22 Oct 2016, 13 mins ago

Substantial culpable delay rendered extradition oppressive and disproportionate

On 5 January 2016, in the first published extradition judgment from the Administrative Court of the New Year (Valdas Geleziunas v Lithuania [2016] EWHC 16 (Admin)), Mr Justice Sweeney overturned a decision of District Judge Purdy to extradite Valdas Geleziunas to Lithuania in connection with an allegation of dishonestly obtaining scaffolding equipment worth approximately £8,000.

The allegation dated back to February 2010. The same month the appellant arrived in the UK. The District Judge accepted that he did not arrive here as a fugitive. The Appellant’s wife and their then five children came to join him in May 2010. They all lived openly in this country and the Appellant was registered to work with the Home Office. In June 2010 a search was instituted for the Appellant in Lithuania, but without success. On 27 January 2012 a warrant was issued for the appellant’s arrest in Lithuania and in April 2012 a European Arrest Warrant (“EAW”) was issued.

In May 2012 SOCA (which later became the NCA) were notified about the European Arrest Warrant. They conducted standard checks for the Appellant. However, the Appellant was not located and no further action was taken. The sixth child of the Appellant was born in this country. In February 2014 the NCA (as it then was) received information from Lincolnshire Police as to the Appellant’s whereabouts.

The Appellant was arrested on 26 June 2014. At his extradition hearing the court heard that he had ceased work for health reasons and had become the main carer of the six children, and that his wife worked in a factory 5/6 days per week. Two issues in bar of extradition were raised – namely s.14 of the Extradition Act 2003 (“EA”) (the passage of time) and s.21 of the EA (Article 8 of the European Convention on Human Rights). The District Judge was not invited, as he should have been, to consider s.21A of the EA, both whether extradition would be compatible with the Article 8 rights of the Appellant and his family and whether extradition would be disproportionate.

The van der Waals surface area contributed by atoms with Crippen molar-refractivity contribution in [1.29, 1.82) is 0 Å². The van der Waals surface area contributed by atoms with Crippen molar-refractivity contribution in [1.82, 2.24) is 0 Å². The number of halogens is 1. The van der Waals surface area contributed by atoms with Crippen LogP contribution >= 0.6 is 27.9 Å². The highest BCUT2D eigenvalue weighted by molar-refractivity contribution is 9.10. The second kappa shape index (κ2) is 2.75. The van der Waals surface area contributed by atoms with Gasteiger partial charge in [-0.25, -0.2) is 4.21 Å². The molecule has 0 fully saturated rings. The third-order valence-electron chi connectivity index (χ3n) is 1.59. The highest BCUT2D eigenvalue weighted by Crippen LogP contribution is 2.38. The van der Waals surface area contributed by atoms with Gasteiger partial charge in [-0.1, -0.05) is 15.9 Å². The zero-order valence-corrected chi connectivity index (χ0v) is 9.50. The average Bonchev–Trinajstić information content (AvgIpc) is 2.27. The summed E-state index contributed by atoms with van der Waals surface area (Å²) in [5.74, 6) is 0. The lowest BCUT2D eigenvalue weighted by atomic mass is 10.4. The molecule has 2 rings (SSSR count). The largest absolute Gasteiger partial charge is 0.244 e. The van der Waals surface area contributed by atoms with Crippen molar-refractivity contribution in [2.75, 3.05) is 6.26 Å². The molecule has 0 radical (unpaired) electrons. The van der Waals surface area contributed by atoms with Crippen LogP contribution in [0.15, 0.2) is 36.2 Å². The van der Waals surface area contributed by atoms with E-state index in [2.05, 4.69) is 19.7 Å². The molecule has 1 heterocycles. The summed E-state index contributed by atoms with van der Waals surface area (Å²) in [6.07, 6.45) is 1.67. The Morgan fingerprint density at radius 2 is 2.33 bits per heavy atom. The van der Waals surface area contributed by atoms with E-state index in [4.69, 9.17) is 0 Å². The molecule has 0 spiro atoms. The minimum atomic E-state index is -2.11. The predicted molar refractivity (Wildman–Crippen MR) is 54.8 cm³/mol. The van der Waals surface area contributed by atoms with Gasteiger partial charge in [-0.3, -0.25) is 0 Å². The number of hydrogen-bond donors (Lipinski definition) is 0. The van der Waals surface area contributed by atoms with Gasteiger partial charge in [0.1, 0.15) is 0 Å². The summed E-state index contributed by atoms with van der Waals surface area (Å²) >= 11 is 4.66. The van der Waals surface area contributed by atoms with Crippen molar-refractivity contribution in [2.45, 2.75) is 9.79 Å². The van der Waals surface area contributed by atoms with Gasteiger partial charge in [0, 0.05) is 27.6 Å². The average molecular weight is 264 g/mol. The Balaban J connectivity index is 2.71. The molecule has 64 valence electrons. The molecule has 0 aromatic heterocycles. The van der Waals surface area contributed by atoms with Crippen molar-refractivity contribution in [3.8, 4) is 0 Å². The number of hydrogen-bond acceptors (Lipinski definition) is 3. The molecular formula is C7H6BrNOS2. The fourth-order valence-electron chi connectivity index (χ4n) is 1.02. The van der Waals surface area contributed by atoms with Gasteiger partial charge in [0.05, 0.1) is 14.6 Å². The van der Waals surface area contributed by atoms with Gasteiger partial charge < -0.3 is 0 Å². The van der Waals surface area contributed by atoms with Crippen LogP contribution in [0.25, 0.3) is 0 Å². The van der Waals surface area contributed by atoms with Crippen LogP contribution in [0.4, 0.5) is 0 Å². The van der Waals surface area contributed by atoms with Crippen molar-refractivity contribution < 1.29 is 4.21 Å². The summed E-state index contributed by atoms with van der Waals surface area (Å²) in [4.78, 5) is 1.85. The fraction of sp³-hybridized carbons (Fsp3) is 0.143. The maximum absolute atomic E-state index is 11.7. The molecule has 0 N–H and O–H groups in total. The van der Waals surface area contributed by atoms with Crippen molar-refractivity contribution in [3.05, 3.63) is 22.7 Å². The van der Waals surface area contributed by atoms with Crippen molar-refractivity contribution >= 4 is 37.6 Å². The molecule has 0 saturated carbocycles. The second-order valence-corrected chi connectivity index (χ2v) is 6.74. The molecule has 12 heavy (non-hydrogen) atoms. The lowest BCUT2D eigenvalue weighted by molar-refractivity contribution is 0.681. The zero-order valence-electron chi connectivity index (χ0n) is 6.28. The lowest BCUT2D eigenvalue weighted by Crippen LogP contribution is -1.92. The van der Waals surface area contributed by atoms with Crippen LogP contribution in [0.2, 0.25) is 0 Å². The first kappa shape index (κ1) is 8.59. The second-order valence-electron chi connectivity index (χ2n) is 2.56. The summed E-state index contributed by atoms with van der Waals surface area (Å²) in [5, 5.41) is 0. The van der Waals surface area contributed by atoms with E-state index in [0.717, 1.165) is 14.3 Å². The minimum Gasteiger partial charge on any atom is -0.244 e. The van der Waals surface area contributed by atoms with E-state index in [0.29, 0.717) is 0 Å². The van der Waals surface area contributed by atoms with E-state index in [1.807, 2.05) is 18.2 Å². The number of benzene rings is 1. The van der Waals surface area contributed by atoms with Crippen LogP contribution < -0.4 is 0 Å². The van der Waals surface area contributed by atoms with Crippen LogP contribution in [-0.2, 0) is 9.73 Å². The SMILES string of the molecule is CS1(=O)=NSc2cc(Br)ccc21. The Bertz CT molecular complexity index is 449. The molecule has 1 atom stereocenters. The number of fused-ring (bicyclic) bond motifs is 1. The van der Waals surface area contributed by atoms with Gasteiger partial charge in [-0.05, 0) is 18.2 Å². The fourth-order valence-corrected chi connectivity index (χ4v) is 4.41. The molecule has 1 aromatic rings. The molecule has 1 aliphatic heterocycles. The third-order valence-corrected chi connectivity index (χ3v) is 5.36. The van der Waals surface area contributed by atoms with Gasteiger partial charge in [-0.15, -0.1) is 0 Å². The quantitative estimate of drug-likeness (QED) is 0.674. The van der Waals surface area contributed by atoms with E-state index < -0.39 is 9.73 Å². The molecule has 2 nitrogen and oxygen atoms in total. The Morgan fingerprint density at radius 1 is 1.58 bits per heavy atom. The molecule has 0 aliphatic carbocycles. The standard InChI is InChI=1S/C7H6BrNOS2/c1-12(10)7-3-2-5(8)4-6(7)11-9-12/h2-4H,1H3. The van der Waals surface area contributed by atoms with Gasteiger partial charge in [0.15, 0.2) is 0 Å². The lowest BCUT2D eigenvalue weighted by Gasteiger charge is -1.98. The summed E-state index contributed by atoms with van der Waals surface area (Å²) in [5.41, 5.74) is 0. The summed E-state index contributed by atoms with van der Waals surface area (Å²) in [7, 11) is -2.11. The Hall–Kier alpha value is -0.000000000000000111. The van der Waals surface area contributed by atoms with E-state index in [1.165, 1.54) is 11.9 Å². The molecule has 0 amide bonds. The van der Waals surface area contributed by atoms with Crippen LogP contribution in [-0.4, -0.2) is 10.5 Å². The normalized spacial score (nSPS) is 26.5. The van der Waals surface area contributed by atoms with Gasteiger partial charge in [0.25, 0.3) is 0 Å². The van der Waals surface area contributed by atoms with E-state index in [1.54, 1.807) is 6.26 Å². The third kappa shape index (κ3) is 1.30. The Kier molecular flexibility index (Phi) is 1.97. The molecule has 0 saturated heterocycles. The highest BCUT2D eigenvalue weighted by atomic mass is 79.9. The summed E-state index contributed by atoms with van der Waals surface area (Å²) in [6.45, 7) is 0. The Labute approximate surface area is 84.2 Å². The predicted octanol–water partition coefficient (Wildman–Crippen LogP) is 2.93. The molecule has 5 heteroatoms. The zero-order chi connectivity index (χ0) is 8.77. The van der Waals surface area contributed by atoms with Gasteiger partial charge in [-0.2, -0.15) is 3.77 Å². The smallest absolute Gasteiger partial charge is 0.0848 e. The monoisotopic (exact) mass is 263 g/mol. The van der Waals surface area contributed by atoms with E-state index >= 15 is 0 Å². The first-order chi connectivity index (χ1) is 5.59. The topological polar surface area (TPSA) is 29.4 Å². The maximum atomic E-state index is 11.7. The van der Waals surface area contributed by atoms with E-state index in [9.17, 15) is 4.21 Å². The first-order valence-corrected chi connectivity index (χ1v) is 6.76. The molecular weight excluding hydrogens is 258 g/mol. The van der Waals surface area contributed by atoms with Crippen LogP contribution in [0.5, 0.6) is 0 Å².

The District Judge concluded that there was nothing to suggest that a trial would be unjust because of the passage of time. Whilst the Appellant could not be described as a classic fugitive, there was nothing “unjust” or “oppressive” by reason of the passage of time in the Appellant being extradited. Events had simply caught up with him. As to Article 8, the District Judge accepted that the rights of the Appellant, his wife, and all six of his children were engaged. He weighed, on the one hand, the consequences of extradition (which were not underestimated) in terms of the anxiety, distress and practical consequences for all (as militating against extradition), and the ability of family units to adapt to difficult and challenging circumstances, the presumption of honouring treaty obligations and enforcing cross-border criminal justice, and the adverse impact on public confidence in the impartial administration of justice in the event of an order for discharge (as militating in favour of extradition). He concluded that extradition was not disproportionate to the Article 8 rights of the Appellant and his family.